In May 2022, I was invited to participate in a group exhibition on the theme of »Still Lifes«. The show was curated by the two artists behind »Prolog – Zeitschrift für Zeichnung und Text«, a Berlin-based independent bi-annual journal for networking and ideas in the arts: Anton Schwarzbach and Dorit Trebeljahr.

     We were all still nursing our emotional and mental bruises from Covid, the separation from the artistic community, varying degrees of emptiness and dysfunction that had drip-tortured so many people for some two years.

     I considered the theme in terms of the venerable tradition of still-life, especially in painting, but one which seems to have dried up in the course of the 20th century, and wondered whether a foreboding of death or loss hinging on images of the tempory intake of breath might also make sense in my photographs. The visual framing of this acceptance – or challenge to accept – the ephemerality of our lives finds an odd paradox in its name in different languages: in English it is known as still life while the French term is nature morte. So in English, the life is still alive, although inert or arrested. Whether this life had previously been properly alive and imbued with movement is not said. In French the life being shown belongs fully to nature, whether the object ever sprouted from earth or grew on a tree or not. Everything that is inanimate or insensate is also part of la nature. But this is now all dead, morte, and certainly no longer alive.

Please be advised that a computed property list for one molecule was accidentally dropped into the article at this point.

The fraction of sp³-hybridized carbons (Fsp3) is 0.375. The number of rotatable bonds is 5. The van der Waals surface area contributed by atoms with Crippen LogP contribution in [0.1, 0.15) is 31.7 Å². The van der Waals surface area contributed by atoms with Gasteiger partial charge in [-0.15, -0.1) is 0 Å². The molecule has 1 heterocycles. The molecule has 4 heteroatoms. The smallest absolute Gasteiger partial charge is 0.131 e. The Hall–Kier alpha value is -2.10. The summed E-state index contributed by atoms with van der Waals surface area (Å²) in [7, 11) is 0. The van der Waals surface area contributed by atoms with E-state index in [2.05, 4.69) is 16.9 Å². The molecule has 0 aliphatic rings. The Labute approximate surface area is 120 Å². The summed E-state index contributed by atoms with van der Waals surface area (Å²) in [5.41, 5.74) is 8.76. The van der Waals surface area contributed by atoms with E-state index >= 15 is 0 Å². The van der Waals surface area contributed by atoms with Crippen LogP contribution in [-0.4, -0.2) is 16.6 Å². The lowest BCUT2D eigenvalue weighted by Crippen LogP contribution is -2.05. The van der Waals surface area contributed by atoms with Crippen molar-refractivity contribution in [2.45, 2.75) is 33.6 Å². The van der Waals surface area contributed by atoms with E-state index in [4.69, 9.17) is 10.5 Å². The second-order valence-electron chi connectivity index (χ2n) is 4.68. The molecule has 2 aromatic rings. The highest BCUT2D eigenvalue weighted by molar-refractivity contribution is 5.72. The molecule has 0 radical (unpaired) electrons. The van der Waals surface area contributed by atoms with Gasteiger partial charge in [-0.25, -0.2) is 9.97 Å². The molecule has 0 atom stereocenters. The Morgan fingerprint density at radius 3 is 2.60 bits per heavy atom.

This same distinction runs along a north and south divide in Europe: in the (Protestant?) north, in Germany, England, Holland or Denmark we find still life. In Mediterranean (Catholic?) countries everything is nature morte. Nature that is dead or life that still has time to go? My photos often show quiet, deserted, maybe even bleak vacancy, but some current of humour and warmth still runs through them. The compositions found me in various spots in the world. They spoke to me, dead or alive. I collected them, took them with me. What whispers or murmurs in each one is an appeal to attend more closely and carefully protect whatever is left of life, to show more solidarity and engagement with whatever we have not yet destroyed in nature and community. Something that is obscenely present in the world today.